The United States and partners are working on 15 projects to secure supplies of critical minerals needed for electric vehicles and the energy transition, a senior US official said on Thursday.
The Mineral Security Partnership (MSP) formed last year by 14 governments aims to ensure sufficient supplies of minerals such as lithium and rare earths to meet zero carbon targets.
“We are now looking at 15 projects on five continents, from mining to processing,” Jose Fernandez, undersecretary of the US Department of Treasury, Energy and Environment, said at a briefing in London.
“Our goal is to complete some deals in the coming months.”
He declined to give details of the companies involved, but said at least one of the projects was in Britain.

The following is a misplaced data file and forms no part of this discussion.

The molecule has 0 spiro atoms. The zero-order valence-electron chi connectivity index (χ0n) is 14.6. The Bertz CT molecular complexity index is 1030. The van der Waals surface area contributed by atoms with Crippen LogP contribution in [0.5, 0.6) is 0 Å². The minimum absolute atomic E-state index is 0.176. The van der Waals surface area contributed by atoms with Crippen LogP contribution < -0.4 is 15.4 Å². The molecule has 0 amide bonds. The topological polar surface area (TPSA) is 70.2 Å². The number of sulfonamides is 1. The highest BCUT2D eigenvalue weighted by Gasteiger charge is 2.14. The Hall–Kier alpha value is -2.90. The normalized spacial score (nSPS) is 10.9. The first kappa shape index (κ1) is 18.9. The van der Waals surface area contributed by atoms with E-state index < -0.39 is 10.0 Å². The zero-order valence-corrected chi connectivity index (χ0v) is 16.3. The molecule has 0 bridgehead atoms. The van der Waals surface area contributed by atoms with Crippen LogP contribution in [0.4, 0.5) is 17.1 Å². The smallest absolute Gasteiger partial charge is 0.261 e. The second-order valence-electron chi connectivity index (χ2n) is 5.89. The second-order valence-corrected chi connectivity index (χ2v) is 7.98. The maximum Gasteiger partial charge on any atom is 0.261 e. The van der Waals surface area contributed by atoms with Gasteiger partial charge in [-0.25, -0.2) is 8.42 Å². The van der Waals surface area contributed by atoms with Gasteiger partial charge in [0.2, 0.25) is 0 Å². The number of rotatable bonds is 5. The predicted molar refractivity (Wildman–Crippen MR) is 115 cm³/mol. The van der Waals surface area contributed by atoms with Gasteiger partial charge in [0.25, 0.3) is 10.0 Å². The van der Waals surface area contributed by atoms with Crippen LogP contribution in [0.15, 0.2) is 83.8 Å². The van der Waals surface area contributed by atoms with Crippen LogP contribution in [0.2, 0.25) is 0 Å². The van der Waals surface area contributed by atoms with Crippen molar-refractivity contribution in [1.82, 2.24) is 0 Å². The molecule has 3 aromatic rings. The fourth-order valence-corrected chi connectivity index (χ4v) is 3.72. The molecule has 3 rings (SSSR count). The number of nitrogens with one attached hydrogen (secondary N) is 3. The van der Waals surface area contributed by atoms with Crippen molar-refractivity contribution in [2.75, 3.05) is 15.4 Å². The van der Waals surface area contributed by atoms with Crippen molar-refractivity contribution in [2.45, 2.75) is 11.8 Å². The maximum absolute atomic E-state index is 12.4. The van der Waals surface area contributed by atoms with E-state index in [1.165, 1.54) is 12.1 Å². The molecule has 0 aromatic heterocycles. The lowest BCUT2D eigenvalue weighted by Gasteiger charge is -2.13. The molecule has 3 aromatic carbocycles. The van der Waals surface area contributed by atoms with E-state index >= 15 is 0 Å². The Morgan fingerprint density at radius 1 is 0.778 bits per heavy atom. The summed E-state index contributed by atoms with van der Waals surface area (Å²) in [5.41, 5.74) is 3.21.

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The MSP, co-hosted by Britain, will meet next week during the London Metal Exchange (LME) Week industry gathering, he added.
The MSP aims to facilitate deals between private companies and help with financing, including from commercial banks such as the US government’s Export-Import Bank (EXIM), Fernandez said.
The other members of the MSP are the European Union, Canada, Australia, France, Germany, Italy, Sweden, Finland, Norway, Japan, India and South Korea.
Fernandez said he was confident the United States would sign a deal that would allow critical minerals mined or processed in Britain to qualify for US clean vehicle tax breaks.
On Monday, Fernandez said the United States was optimistic about reaching such a deal with the EU, and Washington signed a minerals deal with Japan in March.
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“These talks are intense, ongoing and we have every expectation that they will reach an agreement,” Fernandez said.
The US Inflation Reduction Act provides a $7,500 tax credit for electric vehicles purchased in the US if a percentage of critical fossil batteries are sourced from the United States or a free trade partner.